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Rafale deal: Centre gets time till May 4 to file response against review petitions

The bench has fixed May 6 for hearing the petitions

By PTI in New Delhi
  • Published 30.04.19, 5:12 PM
  • Updated 30.04.19, 5:12 PM
  • 2 mins read
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In a setback to the Centre, the Supreme Court on April 10 allowed the pleas which relied on leaked documents for seeking review of its Rafale judgment and dismissed the government's preliminary objections claiming "privilege" over them. (Shutterstock)

The Supreme Court directed the Union government on Tuesday to file response by May 4 to the petitions seeking review of last December's Rafale verdict by which the apex court had dismissed the pleas challenging India's deal to procure 36 fighter jets from France.

A bench of Justices S.K. Kaul and K.M. Joseph, headed by Chief Justice Ranjan Gogoi, did not allow the plea of the Centre that it be granted four weeks time to file its response to the pleas.

It asked it to submit the response latest by Saturday. The bench has fixed May 6 for hearing the petitions.

Former Union ministers Arun Shourie and Yashwant Sinha and activist lawyer Prashant Bhushan have filed a petition seeking review of the December 14, 2018, verdict of the apex court giving a clean chit to the Rafale deal.

Besides the trio, AAP leader and Rajya Sabha MP Sanjay Singh has also filed a separate review petition in the case.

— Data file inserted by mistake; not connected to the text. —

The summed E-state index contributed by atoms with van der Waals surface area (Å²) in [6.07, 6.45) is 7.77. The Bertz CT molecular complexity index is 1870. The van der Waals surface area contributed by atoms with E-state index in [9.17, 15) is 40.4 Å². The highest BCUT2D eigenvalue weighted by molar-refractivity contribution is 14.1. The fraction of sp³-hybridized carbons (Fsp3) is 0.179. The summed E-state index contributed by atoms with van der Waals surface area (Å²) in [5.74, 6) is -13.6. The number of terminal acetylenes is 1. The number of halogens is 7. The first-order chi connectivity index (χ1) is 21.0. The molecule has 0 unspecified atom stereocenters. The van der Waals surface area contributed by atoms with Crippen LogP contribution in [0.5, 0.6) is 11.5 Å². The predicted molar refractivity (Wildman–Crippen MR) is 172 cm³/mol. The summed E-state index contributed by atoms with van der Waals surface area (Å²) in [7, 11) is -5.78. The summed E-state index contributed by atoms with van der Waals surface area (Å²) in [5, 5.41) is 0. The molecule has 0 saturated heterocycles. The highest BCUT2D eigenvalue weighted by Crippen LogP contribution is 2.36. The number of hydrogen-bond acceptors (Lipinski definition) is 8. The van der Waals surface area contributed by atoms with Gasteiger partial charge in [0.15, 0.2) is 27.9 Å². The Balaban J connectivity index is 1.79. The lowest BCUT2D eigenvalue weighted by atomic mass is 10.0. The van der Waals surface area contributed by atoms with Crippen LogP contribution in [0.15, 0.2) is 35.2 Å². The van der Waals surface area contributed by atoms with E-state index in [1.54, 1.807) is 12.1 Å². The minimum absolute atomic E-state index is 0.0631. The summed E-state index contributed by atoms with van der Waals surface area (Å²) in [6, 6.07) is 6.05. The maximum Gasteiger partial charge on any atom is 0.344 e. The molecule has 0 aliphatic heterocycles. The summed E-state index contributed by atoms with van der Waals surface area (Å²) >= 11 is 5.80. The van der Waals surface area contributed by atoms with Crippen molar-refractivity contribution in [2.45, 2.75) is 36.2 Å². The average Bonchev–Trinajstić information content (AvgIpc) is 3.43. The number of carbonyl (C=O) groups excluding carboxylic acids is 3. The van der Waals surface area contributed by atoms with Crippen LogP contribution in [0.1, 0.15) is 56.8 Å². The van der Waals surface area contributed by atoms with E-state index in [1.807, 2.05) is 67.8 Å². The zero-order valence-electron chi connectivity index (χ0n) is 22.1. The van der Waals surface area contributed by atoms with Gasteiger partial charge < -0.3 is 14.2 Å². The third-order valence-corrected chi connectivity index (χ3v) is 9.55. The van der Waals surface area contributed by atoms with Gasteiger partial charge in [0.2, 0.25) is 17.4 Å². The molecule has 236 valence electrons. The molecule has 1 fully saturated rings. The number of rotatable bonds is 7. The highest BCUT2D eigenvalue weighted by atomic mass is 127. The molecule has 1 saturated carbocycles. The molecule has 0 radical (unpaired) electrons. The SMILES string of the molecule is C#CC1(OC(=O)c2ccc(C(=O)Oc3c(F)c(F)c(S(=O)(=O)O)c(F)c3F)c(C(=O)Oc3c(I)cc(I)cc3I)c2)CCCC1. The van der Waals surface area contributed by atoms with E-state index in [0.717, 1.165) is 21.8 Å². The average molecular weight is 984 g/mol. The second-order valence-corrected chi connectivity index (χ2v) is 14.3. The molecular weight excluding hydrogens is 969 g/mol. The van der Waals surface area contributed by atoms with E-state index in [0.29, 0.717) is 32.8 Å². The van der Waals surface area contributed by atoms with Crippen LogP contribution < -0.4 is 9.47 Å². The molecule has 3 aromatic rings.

In the verdict, the apex court said there was no occasion to doubt the decision-making process in the procurement of 36 Rafale fighter jets from France and dismissed all the petitions seeking an investigation into alleged irregularities in the Rs 58,000 crore deal.

The top court had said there was no substantial evidence of commercial favouritism to any private entity.

On January 2, Sinha, Shourie and Bhushan had approached the apex court seeking review of the judgment, alleging that the court had relied upon "patently incorrect" claims made by the government in an unsigned note given in a sealed cover in the court.

The Union government had submitted that three privileged documents were removed without authorisation from the defence ministry and used by the petitioners to support their review petitions against the verdict which had dismissed all pleas challenging the procurement of the fighter jets.

In a setback to the Centre, the apex court on April 10 allowed the pleas which relied on leaked documents for seeking review of its Rafale judgment and dismissed the government's preliminary objections claiming "privilege" over them.

The top court had rejected the objections raised by the Centre that those documents were not admissible as evidence under Section 123 of the Indian Evidence Act, and no one can produce them in court without the permission of the department concerned as they are also protected under the Official Secrets Act.

It had noted that all the three documents were in "public domain" and published by prominent daily The Hindu were “in consonance with the constitutional guarantee of freedom of speech”.

It had said the documents used in the pleas were published in The Hindu in February and one of the papers was also published by The Wire.

The apex court had also noted that no law enacted by Parliament specifically barring or prohibiting the publication of such documents on any of the grounds mentioned in Article 19(2) of the Constitution has been brought to its notice.

The Rafale fighter is a twin-engine Medium Multi Role Combat Aircraft manufactured by French aerospace company Dassault Aviation.

A deal to procure the jets was signed between India and France in 2015. The delivery is expected to begin in September this year.